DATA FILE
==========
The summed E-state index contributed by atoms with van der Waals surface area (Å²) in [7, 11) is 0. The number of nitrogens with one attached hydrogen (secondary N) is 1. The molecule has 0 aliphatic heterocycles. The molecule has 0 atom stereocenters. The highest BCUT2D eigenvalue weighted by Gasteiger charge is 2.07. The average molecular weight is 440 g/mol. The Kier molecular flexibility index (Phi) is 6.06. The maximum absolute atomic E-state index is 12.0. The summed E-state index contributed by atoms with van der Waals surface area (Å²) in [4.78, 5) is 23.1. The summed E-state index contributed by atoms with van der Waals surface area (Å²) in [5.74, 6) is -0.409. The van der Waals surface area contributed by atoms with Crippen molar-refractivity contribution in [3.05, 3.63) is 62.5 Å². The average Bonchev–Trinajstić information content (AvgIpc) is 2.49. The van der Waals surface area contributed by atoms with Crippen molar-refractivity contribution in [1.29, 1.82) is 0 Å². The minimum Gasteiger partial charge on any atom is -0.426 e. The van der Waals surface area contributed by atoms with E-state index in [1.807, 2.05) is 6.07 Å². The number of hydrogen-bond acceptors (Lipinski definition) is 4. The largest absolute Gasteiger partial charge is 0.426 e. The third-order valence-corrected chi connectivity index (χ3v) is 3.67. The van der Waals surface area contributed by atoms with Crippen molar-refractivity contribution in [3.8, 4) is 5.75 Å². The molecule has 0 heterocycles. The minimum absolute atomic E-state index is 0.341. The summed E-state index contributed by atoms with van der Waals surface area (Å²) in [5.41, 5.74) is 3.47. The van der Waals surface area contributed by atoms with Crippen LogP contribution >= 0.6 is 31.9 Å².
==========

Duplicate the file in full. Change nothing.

The summed E-state index contributed by atoms with van der Waals surface area (Å²) in [7, 11) is 0. The number of nitrogens with one attached hydrogen (secondary N) is 1. The molecule has 0 aliphatic heterocycles. The molecule has 0 atom stereocenters. The highest BCUT2D eigenvalue weighted by Gasteiger charge is 2.07. The average molecular weight is 440 g/mol. The Kier molecular flexibility index (Phi) is 6.06. The maximum absolute atomic E-state index is 12.0. The summed E-state index contributed by atoms with van der Waals surface area (Å²) in [4.78, 5) is 23.1. The summed E-state index contributed by atoms with van der Waals surface area (Å²) in [5.74, 6) is -0.409. The van der Waals surface area contributed by atoms with Crippen molar-refractivity contribution in [3.05, 3.63) is 62.5 Å². The average Bonchev–Trinajstić information content (AvgIpc) is 2.49. The van der Waals surface area contributed by atoms with Crippen molar-refractivity contribution in [1.29, 1.82) is 0 Å². The minimum Gasteiger partial charge on any atom is -0.426 e. The van der Waals surface area contributed by atoms with E-state index in [1.807, 2.05) is 6.07 Å². The number of hydrogen-bond acceptors (Lipinski definition) is 4. The largest absolute Gasteiger partial charge is 0.426 e. The third-order valence-corrected chi connectivity index (χ3v) is 3.67. The van der Waals surface area contributed by atoms with Crippen molar-refractivity contribution in [3.8, 4) is 5.75 Å². The molecule has 0 heterocycles. The minimum absolute atomic E-state index is 0.341. The summed E-state index contributed by atoms with van der Waals surface area (Å²) in [5.41, 5.74) is 3.47. The van der Waals surface area contributed by atoms with Crippen LogP contribution >= 0.6 is 31.9 Å².